Thursday Morning Open Thread: Keep Going After the Bastids

Per Crooks & Liars:

A frustrated Senator Warren asked Rep. Price direct questions about his own policy prescriptions, but he refused to give a definitive answer, even about the cuts he has repeatedly called for.

Sen. Warren discussed his calls to cut funding and asked, “You recently authored as chair of the House Budget Committee would have cut spending on Medicare by $449 billion dollars over the next decade, is that right?

Rep. Price replied, “I don’t have the numbers in front of me.”

She replied, “I have the numbers.”

He said, “I assume you’re correct.”…

Sen. Warren then brought up Trump’s positions on both health care plans, in which he states there will be no cuts to the programs, funding-wise. She asked if Trump was telling the truth and he replied, “yes.”…

Warren said, “Can you guarantee to this committee that you will safeguard president-elect Trump’s promise and while you are HHS secretary, you will not use your authority to carry out a single dollar of cuts to Medicare or Medicaid eligibility or benefits?”

Price said, “What the question presumes is that money is the metric. In my belief from a scientific standpoint, if patients aren’t receiving care even though we’re providing the resources, it doesn’t work for patients.”

Warren said, “We’re very limited on time. The metric IS money. The President-elect…said he would not cut dollars from this program. So that’s the question I’m asking you. Can you assure this committee you will not cut one dollar from Medicare or Medicaid should you be confirmed to this position?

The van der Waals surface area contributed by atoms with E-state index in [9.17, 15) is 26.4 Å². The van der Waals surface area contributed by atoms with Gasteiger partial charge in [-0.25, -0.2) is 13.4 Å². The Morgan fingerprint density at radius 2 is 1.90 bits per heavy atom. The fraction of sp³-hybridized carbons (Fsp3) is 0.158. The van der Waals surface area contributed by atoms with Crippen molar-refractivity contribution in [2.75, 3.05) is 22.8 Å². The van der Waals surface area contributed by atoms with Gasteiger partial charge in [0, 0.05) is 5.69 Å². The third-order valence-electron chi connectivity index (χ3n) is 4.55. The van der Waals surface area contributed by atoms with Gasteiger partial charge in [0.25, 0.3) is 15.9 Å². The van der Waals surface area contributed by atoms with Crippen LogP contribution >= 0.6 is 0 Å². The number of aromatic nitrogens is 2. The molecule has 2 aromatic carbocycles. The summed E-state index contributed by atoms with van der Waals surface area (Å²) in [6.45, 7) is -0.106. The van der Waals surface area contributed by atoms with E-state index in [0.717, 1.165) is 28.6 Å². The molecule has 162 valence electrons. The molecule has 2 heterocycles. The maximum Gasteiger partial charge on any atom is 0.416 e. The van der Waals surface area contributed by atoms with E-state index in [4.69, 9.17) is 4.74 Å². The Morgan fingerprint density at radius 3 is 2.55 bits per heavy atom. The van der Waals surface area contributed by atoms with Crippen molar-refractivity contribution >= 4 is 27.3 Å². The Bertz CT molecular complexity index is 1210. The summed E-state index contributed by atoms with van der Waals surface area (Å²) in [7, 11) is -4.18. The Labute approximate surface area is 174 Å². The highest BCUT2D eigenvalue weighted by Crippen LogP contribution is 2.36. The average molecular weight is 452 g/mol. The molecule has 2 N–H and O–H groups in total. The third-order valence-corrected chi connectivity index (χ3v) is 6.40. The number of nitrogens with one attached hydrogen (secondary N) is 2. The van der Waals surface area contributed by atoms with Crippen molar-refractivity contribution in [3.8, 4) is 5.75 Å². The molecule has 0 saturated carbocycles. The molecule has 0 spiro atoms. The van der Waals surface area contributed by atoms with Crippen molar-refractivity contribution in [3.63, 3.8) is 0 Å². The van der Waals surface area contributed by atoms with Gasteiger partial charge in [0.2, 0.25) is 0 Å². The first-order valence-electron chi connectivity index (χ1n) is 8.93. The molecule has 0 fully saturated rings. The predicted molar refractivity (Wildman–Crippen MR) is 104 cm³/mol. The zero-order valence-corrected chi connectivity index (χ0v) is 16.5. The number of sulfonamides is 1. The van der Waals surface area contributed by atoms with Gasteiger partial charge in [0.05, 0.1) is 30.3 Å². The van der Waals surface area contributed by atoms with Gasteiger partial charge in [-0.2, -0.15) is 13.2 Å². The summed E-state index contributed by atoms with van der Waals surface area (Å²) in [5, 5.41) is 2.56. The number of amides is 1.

Price replied, “I believe that the metric ought to be the care that the patients are receiving.”

Warren said, “I’ll take that as a no.”…


Apart from applauding Women Who Take No Shit, what’s on the agenda for the day?

Open Thread: Repeal and…. Uhhh…

(Jack Ohman via

It’s all fun and games, until your constituents realize they’ll be losing their insurance…

Of course, the GOP’s own President-Asterisk has been running his mouth without bothering to check on the Party Line — it’s HIS party now…

Read more

Tuesday Morning Open Thread: Encourage Dissent


A note from commentor Lizzy L:

For those worried about ACA coverage for themselves and their families…. After hearing about the midnight repeal of the pre-existing conditions clause, a friend of mine called Senator Warren’s office. The woman she spoke to said they are being flooded with calls, as are the offices of Speakers Ryan and McConnell.

Senator Warren’s staff member told her that what would help the most would be to call the five Republican senators who have broken away from the GOP to demand a slow down of the repeal. Tell them how much you appreciate their efforts to stop this train wreck! If this issue affects you or someone you love, share your story with the staffer who answers the phone. (Remember the time difference when you call.)

The senators are:
Senator Bob Corker – (202) 224-3344
Senator Lisa Murkowski – (202) 224-6665
Senator Rob Portman – (202) 224-3353
Senator Susan Collins – (202) 224-2523
Senator Bill Cassidy – (202) 224-5824